Grampa Celtic: Where Does Ray Bourque Fit Into the Pantheon of Boston Legends?
In fairness to Harry Sinden, he certainly has been consistent. He was wailing that Raymond Bourque should be viewed in the same light as Larry Bird when the two were rookies 17 1/2 years ago, and he's still wailing in Bourque's defense today.
"Ray Bourque has never gotten his due in this town," Sinden said the other day, "and he probably never will."
There will be an appropriate outpouring of affection at the FleetCenter tomorrow night when the Bruins pay tribute to the new franchise scoring leader before the game with Ottawa. Bourque will shuffle around, no doubt, and probably be staring at the ice while Sinden and whoever remind everyone in attendance that we all have been privileged to have Bourque in our midst for the better part of two decades. Bourque then will take the mike and speak. He will deflect the praise. He will say how he couldn't have done it without his teammates. He basically will say that he surely is not worthy of such a fuss. And then he more than likely will go out and play a game that would serve any high school, college or junior coach as a how-to in the art of playing defense.
Sinden is right, you know. Raymond Bourque really never has gotten his due, and it really is unlikely he ever will. He'd like to play two more seasons after this one -- he thinks an even 20 has a nice ring -- then he will skate away. Oh, he'll go right into the Hall of Fame at the first opportunity, but he will leave us without ever having owned the town.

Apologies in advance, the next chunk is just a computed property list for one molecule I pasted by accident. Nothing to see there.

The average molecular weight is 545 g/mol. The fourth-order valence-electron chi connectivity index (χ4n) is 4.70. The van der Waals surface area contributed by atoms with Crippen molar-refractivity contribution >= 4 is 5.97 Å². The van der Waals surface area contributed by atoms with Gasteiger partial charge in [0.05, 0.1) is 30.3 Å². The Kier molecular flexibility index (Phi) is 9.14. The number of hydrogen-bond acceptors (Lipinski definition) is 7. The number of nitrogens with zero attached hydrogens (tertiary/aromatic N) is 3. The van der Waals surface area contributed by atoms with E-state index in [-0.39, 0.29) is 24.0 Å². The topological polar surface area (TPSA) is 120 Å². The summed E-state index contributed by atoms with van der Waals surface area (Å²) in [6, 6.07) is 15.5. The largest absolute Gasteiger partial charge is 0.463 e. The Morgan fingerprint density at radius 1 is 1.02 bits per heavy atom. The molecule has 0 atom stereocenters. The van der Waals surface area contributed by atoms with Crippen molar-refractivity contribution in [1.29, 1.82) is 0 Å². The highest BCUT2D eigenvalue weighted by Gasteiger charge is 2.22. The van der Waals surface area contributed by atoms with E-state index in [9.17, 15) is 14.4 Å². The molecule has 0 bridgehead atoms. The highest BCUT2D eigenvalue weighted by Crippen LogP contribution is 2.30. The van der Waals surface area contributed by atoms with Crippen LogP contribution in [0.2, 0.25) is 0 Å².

Here are a few reasons why that ultimate level of recognition never has come Bourque's way.
1) He has no public persona.
After 18 years, what do people know about Bourque? There is no folklore attached to him. He has neither a French Lick nor even a Parry Sound thing going on. He is extremely polite and he is almost always accessible, but he is no raconteur. What do people know about him? Oh, yes, he golfs. In hockey, they all golf.
Too bad no one saw him at Don Sweeney's wedding last summer. His teammates know something you don't know; namely, you put him in a room with a rock band and a microphone and you've got a regular Mick Jagger on your hands. Raymond loves to sing, and he ain't half bad. "They shouldn't call it `Karaoke,' " says one friend. "They should call it `Bourqueoke.' "
2) He's not Bobby Orr.
Orr was, well, Orr. He personally reinvented the game by reviving the Rover. He made defense an offensive position. He played with athleticism, grace and flamboyance. The Orr highlight film always includes dramatic end-to-end rushes generously punctuated with spins. Bobby Orr played with an unmatched aura.
Ray Bourque is more conventional. He can skate and go end-to-end, but he doesn't do it with sirens blaring. He doesn't do anything that isn't necessary. He doesn't hit people just to hit people because if impeding someone's progress is all that's necessary, then he'll settle for impeding someone's progress. It's not that he's shy on the ice. He invariably takes more shots than anyone on the team, but you don't always remember him whaling away because he makes everything look so natural and normal.
The Orr thing matters. The issue of Most Popular Bruin was settled a long time ago, and nothing will ever change that. Bourque can't fight it. All he can hope for is to be accepted on his own terms.